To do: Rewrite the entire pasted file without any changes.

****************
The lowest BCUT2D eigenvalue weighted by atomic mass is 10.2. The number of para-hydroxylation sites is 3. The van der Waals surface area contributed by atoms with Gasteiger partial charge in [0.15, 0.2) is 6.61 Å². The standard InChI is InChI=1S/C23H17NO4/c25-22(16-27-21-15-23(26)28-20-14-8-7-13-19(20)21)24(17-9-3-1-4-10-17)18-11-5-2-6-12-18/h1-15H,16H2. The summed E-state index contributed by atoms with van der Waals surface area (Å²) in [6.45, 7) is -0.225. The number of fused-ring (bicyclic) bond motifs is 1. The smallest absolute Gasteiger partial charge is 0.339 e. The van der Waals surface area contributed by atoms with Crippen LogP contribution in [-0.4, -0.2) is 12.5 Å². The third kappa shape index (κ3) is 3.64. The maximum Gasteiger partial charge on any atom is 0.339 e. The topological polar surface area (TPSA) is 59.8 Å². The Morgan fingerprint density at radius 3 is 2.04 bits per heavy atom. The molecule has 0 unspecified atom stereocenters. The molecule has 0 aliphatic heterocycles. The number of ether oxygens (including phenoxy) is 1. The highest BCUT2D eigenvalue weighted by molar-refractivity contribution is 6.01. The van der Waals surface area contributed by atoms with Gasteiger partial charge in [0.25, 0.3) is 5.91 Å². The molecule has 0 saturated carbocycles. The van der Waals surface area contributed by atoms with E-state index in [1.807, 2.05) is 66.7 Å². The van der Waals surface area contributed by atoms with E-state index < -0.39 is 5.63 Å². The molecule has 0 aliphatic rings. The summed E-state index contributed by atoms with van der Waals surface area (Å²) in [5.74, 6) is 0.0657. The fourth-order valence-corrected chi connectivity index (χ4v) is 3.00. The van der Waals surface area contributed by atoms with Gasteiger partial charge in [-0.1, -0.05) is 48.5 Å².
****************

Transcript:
The lowest BCUT2D eigenvalue weighted by atomic mass is 10.2. The number of para-hydroxylation sites is 3. The van der Waals surface area contributed by atoms with Gasteiger partial charge in [0.15, 0.2) is 6.61 Å². The standard InChI is InChI=1S/C23H17NO4/c25-22(16-27-21-15-23(26)28-20-14-8-7-13-19(20)21)24(17-9-3-1-4-10-17)18-11-5-2-6-12-18/h1-15H,16H2. The summed E-state index contributed by atoms with van der Waals surface area (Å²) in [6.45, 7) is -0.225. The number of fused-ring (bicyclic) bond motifs is 1. The smallest absolute Gasteiger partial charge is 0.339 e. The van der Waals surface area contributed by atoms with Crippen LogP contribution in [-0.4, -0.2) is 12.5 Å². The third kappa shape index (κ3) is 3.64. The maximum Gasteiger partial charge on any atom is 0.339 e. The topological polar surface area (TPSA) is 59.8 Å². The Morgan fingerprint density at radius 3 is 2.04 bits per heavy atom. The molecule has 0 unspecified atom stereocenters. The molecule has 0 aliphatic heterocycles. The number of ether oxygens (including phenoxy) is 1. The highest BCUT2D eigenvalue weighted by molar-refractivity contribution is 6.01. The van der Waals surface area contributed by atoms with Gasteiger partial charge in [0.25, 0.3) is 5.91 Å². The molecule has 0 saturated carbocycles. The van der Waals surface area contributed by atoms with E-state index in [1.807, 2.05) is 66.7 Å². The van der Waals surface area contributed by atoms with E-state index < -0.39 is 5.63 Å². The molecule has 0 aliphatic rings. The summed E-state index contributed by atoms with van der Waals surface area (Å²) in [5.74, 6) is 0.0657. The fourth-order valence-corrected chi connectivity index (χ4v) is 3.00. The van der Waals surface area contributed by atoms with Gasteiger partial charge in [-0.1, -0.05) is 48.5 Å².